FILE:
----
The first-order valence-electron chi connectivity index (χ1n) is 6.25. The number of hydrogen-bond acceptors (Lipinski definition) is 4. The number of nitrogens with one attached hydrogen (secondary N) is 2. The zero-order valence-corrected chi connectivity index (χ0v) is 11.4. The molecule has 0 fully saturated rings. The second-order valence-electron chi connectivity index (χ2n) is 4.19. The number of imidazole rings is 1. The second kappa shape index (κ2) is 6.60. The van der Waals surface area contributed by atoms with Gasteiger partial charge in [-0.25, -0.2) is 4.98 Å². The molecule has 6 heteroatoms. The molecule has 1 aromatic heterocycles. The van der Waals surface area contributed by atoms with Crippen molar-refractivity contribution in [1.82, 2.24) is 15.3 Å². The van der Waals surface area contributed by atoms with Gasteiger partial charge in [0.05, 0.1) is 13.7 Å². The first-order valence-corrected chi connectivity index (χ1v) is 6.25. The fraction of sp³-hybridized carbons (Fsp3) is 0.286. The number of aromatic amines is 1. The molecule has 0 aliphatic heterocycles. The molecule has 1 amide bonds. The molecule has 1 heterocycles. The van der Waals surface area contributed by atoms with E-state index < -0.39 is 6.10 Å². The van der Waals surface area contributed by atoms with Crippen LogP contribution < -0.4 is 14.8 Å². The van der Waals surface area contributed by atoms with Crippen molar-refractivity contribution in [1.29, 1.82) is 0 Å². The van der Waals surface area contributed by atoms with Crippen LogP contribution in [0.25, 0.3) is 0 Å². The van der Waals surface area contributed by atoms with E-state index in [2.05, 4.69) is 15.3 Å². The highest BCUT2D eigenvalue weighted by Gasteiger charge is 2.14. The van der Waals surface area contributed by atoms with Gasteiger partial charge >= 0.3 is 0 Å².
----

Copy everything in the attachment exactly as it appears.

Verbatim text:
The first-order valence-electron chi connectivity index (χ1n) is 6.25. The number of hydrogen-bond acceptors (Lipinski definition) is 4. The number of nitrogens with one attached hydrogen (secondary N) is 2. The zero-order valence-corrected chi connectivity index (χ0v) is 11.4. The molecule has 0 fully saturated rings. The second-order valence-electron chi connectivity index (χ2n) is 4.19. The number of imidazole rings is 1. The second kappa shape index (κ2) is 6.60. The van der Waals surface area contributed by atoms with Gasteiger partial charge in [-0.25, -0.2) is 4.98 Å². The molecule has 6 heteroatoms. The molecule has 1 aromatic heterocycles. The van der Waals surface area contributed by atoms with Crippen molar-refractivity contribution in [1.82, 2.24) is 15.3 Å². The van der Waals surface area contributed by atoms with Gasteiger partial charge in [0.05, 0.1) is 13.7 Å². The first-order valence-corrected chi connectivity index (χ1v) is 6.25. The fraction of sp³-hybridized carbons (Fsp3) is 0.286. The number of aromatic amines is 1. The molecule has 0 aliphatic heterocycles. The molecule has 1 amide bonds. The molecule has 1 heterocycles. The van der Waals surface area contributed by atoms with E-state index < -0.39 is 6.10 Å². The van der Waals surface area contributed by atoms with Crippen LogP contribution < -0.4 is 14.8 Å². The van der Waals surface area contributed by atoms with Crippen molar-refractivity contribution in [1.29, 1.82) is 0 Å². The van der Waals surface area contributed by atoms with Crippen LogP contribution in [0.25, 0.3) is 0 Å². The van der Waals surface area contributed by atoms with E-state index in [2.05, 4.69) is 15.3 Å². The highest BCUT2D eigenvalue weighted by Gasteiger charge is 2.14. The van der Waals surface area contributed by atoms with Gasteiger partial charge >= 0.3 is 0 Å².